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Hensall Community PrimarySchoolHigh expectations for all, by all.

Welcome toHensall Community PrimarySchoolHigh expectations for all, by all.



For detailed information about how we teach reading in Reception and Y1, please return to Curriculum and click on Phonics and Early Reading

Reading and Writing at Hensall


At Hensall, we understand that reading is a key life skill. By the time they leave Hensall, children will be able to access texts confidently to discover what they need to know about the world and also enjoy regularly reading for pleasure. We put books at the heart of our writing approach too, so that children have an effective model to guide them. These books are carefully selected so that they not only showcase good quality children's literature but also contain themes which help to teach children about our core school values.


The intent behind our approach to reading is to:

  • Foster a love of reading
  • Ensure that all children see themselves as readers, who can fluently and confidently access fiction, poetry and non-fiction texts
  • Equip children with the skills to tackle unfamiliar vocabulary and material
  • Extend children's horizons by exploring books which reflect their own lives, but also the lives of others


Reading is implemented with a cross-curricular approach. Children understand where to go to find out more about a topic and are able to recommend a wide range of books to their peers. They understand that success in maths may depend on them reading and considering the question and context carefully. Through our reading and poetry spines, children explore a range of classic and contemporary children's literature and enjoy discussing life from their own, and others' points of view.  We also use a range of quality books to teach, structure and inspire our young writers. Through study of these texts, children understand the essential links between reading and writing and how a range of grammatical structures can engage readers.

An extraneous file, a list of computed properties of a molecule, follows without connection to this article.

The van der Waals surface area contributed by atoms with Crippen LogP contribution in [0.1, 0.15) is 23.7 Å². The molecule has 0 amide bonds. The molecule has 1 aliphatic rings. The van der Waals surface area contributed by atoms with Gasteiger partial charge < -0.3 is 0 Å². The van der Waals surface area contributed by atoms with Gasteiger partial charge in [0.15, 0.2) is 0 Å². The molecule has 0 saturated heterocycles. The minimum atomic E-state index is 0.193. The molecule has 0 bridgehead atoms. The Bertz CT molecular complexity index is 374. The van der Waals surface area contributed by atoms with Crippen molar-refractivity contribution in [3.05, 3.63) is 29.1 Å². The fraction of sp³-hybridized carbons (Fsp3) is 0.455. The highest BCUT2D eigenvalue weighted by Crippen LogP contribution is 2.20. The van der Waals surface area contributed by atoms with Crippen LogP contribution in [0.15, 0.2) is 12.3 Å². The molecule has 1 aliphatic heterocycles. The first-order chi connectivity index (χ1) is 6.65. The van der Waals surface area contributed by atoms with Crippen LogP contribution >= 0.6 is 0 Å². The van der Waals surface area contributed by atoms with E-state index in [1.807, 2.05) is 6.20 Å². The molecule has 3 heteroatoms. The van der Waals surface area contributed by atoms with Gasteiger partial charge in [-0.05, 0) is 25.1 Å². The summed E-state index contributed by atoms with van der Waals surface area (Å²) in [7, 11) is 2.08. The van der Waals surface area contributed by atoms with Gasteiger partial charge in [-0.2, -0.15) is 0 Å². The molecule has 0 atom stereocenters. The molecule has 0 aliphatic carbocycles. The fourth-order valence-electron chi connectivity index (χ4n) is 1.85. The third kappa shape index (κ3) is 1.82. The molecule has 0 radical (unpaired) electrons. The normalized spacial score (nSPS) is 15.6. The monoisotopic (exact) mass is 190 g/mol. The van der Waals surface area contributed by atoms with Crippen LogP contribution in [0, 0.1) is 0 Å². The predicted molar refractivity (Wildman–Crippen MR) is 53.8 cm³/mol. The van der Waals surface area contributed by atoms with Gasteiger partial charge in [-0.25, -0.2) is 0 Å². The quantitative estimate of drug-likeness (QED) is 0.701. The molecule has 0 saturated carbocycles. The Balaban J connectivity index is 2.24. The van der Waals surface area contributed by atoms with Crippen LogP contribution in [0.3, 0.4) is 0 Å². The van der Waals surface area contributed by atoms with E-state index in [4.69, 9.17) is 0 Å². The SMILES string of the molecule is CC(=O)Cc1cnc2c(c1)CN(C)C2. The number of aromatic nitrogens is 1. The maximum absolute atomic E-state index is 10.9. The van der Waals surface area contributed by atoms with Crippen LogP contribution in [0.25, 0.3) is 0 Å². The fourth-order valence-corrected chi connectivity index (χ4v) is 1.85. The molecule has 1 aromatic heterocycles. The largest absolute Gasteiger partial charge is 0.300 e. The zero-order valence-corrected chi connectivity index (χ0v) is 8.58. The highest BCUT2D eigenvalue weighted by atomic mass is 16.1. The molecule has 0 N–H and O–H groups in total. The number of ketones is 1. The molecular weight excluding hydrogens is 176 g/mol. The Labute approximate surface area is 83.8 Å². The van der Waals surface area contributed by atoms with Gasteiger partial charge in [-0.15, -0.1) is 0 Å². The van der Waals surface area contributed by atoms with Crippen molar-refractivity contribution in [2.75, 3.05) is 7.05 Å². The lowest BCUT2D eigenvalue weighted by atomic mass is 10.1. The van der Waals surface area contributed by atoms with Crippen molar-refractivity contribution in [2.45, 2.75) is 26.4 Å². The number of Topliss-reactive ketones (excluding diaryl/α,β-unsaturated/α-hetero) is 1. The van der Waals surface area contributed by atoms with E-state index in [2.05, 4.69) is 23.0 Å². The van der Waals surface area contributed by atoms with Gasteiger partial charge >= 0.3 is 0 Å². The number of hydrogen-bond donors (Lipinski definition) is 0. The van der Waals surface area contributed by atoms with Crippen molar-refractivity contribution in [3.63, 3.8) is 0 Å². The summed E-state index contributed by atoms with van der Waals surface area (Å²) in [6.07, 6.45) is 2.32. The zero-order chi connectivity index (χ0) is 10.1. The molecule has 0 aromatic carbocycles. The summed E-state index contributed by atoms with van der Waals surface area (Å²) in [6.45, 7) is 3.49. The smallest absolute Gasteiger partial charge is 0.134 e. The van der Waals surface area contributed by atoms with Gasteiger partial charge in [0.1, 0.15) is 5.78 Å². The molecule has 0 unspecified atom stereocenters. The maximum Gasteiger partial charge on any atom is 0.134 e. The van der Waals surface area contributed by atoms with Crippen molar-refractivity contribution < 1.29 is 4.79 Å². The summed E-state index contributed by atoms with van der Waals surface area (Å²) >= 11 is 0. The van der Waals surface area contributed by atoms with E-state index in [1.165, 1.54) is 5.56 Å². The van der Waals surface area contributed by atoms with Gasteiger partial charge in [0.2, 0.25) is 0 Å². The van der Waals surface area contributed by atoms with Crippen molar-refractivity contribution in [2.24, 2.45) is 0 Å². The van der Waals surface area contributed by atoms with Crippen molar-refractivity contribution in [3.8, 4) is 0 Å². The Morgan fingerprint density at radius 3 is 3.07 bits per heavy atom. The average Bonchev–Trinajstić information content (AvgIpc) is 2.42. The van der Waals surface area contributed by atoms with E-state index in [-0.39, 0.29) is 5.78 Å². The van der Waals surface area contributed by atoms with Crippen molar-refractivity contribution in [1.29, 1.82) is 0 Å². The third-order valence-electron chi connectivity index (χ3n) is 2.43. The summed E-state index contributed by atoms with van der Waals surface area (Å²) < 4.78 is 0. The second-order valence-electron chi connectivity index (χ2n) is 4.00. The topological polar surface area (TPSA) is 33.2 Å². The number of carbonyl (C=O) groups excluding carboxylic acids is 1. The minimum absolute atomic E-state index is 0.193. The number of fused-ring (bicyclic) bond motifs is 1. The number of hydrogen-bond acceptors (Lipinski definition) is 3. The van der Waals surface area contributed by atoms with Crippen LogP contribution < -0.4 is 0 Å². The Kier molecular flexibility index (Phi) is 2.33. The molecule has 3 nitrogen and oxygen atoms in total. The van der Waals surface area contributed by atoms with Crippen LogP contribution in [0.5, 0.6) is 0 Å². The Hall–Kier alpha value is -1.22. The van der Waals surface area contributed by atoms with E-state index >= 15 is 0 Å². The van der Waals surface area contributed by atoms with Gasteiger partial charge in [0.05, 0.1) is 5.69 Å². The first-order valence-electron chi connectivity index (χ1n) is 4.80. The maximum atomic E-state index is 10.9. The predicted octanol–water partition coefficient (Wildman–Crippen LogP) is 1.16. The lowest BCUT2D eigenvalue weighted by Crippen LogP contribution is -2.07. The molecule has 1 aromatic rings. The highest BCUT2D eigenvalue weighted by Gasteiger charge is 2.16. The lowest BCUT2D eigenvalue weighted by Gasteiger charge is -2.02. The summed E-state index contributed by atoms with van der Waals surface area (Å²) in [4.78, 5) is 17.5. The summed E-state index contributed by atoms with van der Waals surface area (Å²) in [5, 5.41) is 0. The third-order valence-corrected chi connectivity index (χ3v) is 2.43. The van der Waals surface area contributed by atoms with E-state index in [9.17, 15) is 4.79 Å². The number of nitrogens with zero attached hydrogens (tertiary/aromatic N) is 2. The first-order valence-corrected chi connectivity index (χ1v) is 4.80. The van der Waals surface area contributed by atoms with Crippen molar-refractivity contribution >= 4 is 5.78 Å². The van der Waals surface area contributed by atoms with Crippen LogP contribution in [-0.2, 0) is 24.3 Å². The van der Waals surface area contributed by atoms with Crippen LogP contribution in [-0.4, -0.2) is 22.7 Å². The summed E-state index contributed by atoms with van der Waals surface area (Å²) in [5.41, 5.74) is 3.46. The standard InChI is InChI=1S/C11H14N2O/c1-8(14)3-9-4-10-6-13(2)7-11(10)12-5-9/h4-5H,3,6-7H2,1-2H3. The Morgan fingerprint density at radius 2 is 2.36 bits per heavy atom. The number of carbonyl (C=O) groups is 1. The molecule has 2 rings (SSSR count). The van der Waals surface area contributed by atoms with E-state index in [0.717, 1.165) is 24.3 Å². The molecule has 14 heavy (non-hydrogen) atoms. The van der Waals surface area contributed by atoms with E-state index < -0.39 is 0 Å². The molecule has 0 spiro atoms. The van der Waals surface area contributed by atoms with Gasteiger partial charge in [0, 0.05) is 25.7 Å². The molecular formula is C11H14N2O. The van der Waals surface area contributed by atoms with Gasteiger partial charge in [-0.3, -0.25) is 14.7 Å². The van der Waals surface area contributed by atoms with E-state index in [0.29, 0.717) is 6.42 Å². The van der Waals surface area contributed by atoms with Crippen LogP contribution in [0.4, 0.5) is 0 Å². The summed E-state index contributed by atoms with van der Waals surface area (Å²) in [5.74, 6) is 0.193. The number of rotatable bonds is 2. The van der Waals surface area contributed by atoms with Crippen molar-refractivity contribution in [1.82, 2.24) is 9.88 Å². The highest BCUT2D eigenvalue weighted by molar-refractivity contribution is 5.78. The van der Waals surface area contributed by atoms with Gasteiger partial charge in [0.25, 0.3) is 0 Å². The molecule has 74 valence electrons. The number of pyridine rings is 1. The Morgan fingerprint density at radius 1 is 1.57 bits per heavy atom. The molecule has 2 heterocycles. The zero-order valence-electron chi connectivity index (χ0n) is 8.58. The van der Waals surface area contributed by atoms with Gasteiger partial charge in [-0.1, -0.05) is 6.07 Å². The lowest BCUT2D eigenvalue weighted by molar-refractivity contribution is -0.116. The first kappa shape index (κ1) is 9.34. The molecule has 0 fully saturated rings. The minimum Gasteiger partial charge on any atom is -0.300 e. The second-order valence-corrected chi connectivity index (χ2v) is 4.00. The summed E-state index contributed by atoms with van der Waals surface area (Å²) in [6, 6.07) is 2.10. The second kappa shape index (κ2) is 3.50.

How we teach reading

Reading is taught daily in a variety of comprehension activities. This might include:

  • an exploration of the book which is being used to inspire writing and often links to other curriculum areas
  • an exploration of the book or story which is being used for whole class story time
  • an exploration of the current class poem
  • a separate text, studied in a small group reading session
  • short burst comprehension activities designed to practise a particular skill

Whichever activity the children are engaged in, we aim to teach essential skills through a 'reciprocal reading' approach. Reading lessons include a focus on the following skills

  • Retrieval (Can we skim a text and locate sections which contain key information?)
  • Predicting (Do you predict this text will be fiction or non-fiction? What are we going to read about in the next section? What do you think the character will do next?)
  • Clarifying (Which words and phrases do we need help to find the meaning of? How can we clarify meaning? What other words could the author have used here?)
  • Questioning (Can we ask ourselves and each other questions to learn more about the text?)
  • Summarising (Can we express the key ideas of the book or section in a few sentences, reflecting on what we have read?)
  • Prosody (Can we read with expression and appropriate emphasis?)
  • Inferring (Can we read between the lines to suggest why characters might have acted as they did?)